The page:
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Penn State implements new program in security and risk analysis
Modern-day concerns over information security and analysis has led Penn State to develop a model program that will address the growing demand for specialists in security and intelligence. A new program in security and risk analysis, approved July 14 by the University's Board of Trustees, will integrate studies in the emerging realms of information security, intelligence analysis and cyber forensics. The program will strive to produce practical leadership skills essential in a variety of workplace settings that make up today's global digital economy. Society operates through a complex and pervasive web of information technology -- ranging from the Internet to cell phones to information systems throughout the nation's economy. This vast infrastructure holds data on everyone, and also holds countless clues to how individuals and organizations do, could or should interact with society, government and the economy. Penn State has recognized a void in higher education, which has not adequately addressed the unique, interdisciplinary training and education needed to prepare graduates for careers and leadership in the analysis and assurance associated with these critical infrastructures.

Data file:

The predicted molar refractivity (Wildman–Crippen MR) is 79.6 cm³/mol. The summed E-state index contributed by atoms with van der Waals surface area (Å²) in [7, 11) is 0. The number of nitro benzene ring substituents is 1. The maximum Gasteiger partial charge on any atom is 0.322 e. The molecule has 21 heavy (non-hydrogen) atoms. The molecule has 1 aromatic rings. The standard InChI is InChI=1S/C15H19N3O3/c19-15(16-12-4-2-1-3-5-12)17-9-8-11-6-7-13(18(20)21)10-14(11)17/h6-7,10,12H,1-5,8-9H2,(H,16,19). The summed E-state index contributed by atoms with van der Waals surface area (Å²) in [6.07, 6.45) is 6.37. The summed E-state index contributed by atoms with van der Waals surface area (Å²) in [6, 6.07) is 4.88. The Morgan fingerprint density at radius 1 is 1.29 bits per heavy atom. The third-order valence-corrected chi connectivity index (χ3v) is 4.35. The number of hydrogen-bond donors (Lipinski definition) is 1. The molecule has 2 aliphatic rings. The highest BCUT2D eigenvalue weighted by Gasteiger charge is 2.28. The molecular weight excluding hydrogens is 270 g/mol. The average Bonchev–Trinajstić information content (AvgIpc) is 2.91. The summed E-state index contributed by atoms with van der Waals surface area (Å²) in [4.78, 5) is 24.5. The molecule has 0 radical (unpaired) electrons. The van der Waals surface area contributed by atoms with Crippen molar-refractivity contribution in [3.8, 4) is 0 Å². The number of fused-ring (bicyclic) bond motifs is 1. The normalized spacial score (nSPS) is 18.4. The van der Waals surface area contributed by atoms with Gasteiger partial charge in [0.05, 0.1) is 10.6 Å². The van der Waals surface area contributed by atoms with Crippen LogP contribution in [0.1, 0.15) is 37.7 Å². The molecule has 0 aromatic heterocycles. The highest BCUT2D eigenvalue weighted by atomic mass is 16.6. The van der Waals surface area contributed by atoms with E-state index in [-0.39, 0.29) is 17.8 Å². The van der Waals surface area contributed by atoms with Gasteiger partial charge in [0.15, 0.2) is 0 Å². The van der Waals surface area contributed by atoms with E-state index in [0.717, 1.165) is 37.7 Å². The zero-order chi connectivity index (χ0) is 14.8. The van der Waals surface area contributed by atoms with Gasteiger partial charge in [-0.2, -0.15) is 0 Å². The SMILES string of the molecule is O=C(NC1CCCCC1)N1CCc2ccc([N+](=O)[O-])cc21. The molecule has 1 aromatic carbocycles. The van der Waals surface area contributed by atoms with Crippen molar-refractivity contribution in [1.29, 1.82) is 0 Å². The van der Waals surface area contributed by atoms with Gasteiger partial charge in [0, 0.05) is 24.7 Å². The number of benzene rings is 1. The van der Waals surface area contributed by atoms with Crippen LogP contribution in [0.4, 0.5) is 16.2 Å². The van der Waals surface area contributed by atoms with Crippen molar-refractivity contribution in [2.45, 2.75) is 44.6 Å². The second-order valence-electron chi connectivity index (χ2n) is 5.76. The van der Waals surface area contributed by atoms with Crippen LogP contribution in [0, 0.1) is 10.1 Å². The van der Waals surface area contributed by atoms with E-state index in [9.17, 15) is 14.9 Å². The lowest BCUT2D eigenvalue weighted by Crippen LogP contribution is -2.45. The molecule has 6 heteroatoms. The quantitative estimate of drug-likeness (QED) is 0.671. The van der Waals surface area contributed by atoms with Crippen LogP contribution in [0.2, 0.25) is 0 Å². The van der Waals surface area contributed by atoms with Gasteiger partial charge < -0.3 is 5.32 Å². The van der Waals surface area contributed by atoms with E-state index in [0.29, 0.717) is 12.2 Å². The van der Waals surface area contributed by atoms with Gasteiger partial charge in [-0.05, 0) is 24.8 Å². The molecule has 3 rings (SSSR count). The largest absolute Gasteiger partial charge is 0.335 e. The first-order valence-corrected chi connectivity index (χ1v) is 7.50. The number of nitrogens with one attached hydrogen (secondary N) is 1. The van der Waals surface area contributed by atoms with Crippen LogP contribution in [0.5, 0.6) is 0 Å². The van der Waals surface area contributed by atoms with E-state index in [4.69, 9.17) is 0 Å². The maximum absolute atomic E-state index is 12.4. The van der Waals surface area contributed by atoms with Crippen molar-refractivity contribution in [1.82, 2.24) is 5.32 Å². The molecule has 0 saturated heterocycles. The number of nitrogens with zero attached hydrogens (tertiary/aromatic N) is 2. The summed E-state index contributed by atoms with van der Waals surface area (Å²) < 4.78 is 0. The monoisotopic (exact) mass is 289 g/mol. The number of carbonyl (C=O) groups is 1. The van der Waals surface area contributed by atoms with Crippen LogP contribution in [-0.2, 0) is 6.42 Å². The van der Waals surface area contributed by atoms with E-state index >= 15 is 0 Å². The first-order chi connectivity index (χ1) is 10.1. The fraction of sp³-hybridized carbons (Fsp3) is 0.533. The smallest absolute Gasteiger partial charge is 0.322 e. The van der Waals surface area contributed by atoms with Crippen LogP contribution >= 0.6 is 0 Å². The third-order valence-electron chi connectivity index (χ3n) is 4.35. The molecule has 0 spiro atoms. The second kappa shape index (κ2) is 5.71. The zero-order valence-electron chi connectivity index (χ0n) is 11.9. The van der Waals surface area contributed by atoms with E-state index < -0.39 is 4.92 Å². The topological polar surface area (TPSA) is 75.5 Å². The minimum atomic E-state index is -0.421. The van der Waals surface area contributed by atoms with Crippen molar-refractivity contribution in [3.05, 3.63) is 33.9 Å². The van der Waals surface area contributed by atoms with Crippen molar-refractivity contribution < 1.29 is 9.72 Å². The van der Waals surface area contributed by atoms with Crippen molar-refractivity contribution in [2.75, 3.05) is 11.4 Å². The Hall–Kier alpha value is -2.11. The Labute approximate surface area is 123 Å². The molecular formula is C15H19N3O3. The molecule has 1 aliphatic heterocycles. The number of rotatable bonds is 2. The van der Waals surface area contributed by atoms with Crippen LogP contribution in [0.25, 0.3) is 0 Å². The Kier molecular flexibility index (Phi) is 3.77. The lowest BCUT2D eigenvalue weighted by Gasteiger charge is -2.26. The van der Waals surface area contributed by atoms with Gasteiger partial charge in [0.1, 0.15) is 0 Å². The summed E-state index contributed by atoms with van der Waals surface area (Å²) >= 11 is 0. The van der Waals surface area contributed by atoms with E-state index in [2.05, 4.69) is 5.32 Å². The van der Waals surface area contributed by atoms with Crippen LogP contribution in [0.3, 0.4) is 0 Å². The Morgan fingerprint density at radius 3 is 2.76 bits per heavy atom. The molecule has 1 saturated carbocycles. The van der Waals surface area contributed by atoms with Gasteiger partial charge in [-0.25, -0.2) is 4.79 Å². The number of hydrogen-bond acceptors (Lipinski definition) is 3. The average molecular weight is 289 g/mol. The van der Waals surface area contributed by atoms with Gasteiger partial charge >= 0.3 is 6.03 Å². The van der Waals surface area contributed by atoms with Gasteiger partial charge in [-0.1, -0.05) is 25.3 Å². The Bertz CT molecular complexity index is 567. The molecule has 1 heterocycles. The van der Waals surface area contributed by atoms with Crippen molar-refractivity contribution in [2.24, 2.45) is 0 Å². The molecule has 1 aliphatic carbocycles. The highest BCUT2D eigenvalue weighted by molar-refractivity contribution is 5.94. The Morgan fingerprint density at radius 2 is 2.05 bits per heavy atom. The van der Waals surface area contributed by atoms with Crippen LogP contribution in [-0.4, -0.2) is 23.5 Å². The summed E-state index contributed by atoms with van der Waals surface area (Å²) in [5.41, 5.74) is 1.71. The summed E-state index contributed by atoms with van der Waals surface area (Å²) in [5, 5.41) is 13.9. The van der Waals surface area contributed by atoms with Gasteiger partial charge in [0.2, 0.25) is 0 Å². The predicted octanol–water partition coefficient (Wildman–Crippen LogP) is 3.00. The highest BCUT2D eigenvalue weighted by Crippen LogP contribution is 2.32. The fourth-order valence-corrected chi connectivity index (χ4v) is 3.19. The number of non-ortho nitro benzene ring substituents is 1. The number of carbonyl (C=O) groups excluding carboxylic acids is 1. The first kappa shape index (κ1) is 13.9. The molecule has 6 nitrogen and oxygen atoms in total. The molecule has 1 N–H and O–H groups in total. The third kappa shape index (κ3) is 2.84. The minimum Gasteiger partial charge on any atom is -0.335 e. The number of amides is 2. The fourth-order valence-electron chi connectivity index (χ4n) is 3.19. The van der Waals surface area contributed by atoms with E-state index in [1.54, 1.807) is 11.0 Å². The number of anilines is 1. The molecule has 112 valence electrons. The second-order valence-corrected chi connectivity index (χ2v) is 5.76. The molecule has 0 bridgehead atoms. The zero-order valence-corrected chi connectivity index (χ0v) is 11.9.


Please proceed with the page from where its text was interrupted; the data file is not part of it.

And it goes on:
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University approves 'Fulfilling the Promise' strategic plan
To further the University's overall mission, members of Penn State's Board of Trustees voted July 14 to adopt "Fulfilling the Promise: The Penn State Strategic Plan, 2006-07 through 2008-09." The three-year plan -- an update to "Progress Amidst Challenge: The Penn State Strategic Plan 2003-2004 through 2005-2006" -- lists six strategic goals that build on the University's approach to strategic management, particularly in becoming even more financially cost-effective while attaining greater success in the University's threefold mission of teaching, research and service. Strategies include: improving student learning and outcomes while moderating tuition increases and aggressively reducing overhead and other costs; maintaining momentum in building a faculty of eminence and extending undergraduate and graduate program reviews, especially for degree programs not subject to accreditation; and pursuing avenues for existing or emerging research strength as well as a "Pennsylvania First" strategy to support research and technology transfer toward Pennsylvania economic development.